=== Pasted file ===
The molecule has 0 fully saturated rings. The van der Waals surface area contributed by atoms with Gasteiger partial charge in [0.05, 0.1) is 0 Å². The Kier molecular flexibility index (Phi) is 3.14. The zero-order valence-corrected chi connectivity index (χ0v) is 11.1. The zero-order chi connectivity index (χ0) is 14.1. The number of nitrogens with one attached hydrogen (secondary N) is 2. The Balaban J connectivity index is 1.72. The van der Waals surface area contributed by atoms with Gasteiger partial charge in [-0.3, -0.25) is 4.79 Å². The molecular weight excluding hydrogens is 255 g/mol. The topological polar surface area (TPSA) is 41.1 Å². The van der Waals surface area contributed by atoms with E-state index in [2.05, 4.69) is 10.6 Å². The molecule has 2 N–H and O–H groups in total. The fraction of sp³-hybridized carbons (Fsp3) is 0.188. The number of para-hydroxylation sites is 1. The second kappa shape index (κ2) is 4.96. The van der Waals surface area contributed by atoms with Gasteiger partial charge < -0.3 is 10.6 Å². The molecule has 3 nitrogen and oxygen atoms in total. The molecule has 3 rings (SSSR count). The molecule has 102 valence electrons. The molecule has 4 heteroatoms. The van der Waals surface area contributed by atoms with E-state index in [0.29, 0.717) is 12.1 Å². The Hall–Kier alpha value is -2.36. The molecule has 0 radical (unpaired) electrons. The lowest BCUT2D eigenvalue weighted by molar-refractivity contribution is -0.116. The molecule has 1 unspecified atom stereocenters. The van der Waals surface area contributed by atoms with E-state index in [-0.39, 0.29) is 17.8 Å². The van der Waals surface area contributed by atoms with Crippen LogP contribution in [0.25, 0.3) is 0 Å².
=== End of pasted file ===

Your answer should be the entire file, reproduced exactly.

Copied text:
The molecule has 0 fully saturated rings. The van der Waals surface area contributed by atoms with Gasteiger partial charge in [0.05, 0.1) is 0 Å². The Kier molecular flexibility index (Phi) is 3.14. The zero-order valence-corrected chi connectivity index (χ0v) is 11.1. The zero-order chi connectivity index (χ0) is 14.1. The number of nitrogens with one attached hydrogen (secondary N) is 2. The Balaban J connectivity index is 1.72. The van der Waals surface area contributed by atoms with Gasteiger partial charge in [-0.3, -0.25) is 4.79 Å². The molecular weight excluding hydrogens is 255 g/mol. The topological polar surface area (TPSA) is 41.1 Å². The van der Waals surface area contributed by atoms with E-state index in [2.05, 4.69) is 10.6 Å². The molecule has 2 N–H and O–H groups in total. The fraction of sp³-hybridized carbons (Fsp3) is 0.188. The number of para-hydroxylation sites is 1. The second kappa shape index (κ2) is 4.96. The van der Waals surface area contributed by atoms with Gasteiger partial charge < -0.3 is 10.6 Å². The molecule has 3 nitrogen and oxygen atoms in total. The molecule has 3 rings (SSSR count). The molecule has 102 valence electrons. The molecule has 4 heteroatoms. The van der Waals surface area contributed by atoms with E-state index in [0.29, 0.717) is 12.1 Å². The Hall–Kier alpha value is -2.36. The molecule has 0 radical (unpaired) electrons. The lowest BCUT2D eigenvalue weighted by molar-refractivity contribution is -0.116. The molecule has 1 unspecified atom stereocenters. The van der Waals surface area contributed by atoms with E-state index in [-0.39, 0.29) is 17.8 Å². The van der Waals surface area contributed by atoms with Crippen LogP contribution in [0.25, 0.3) is 0 Å².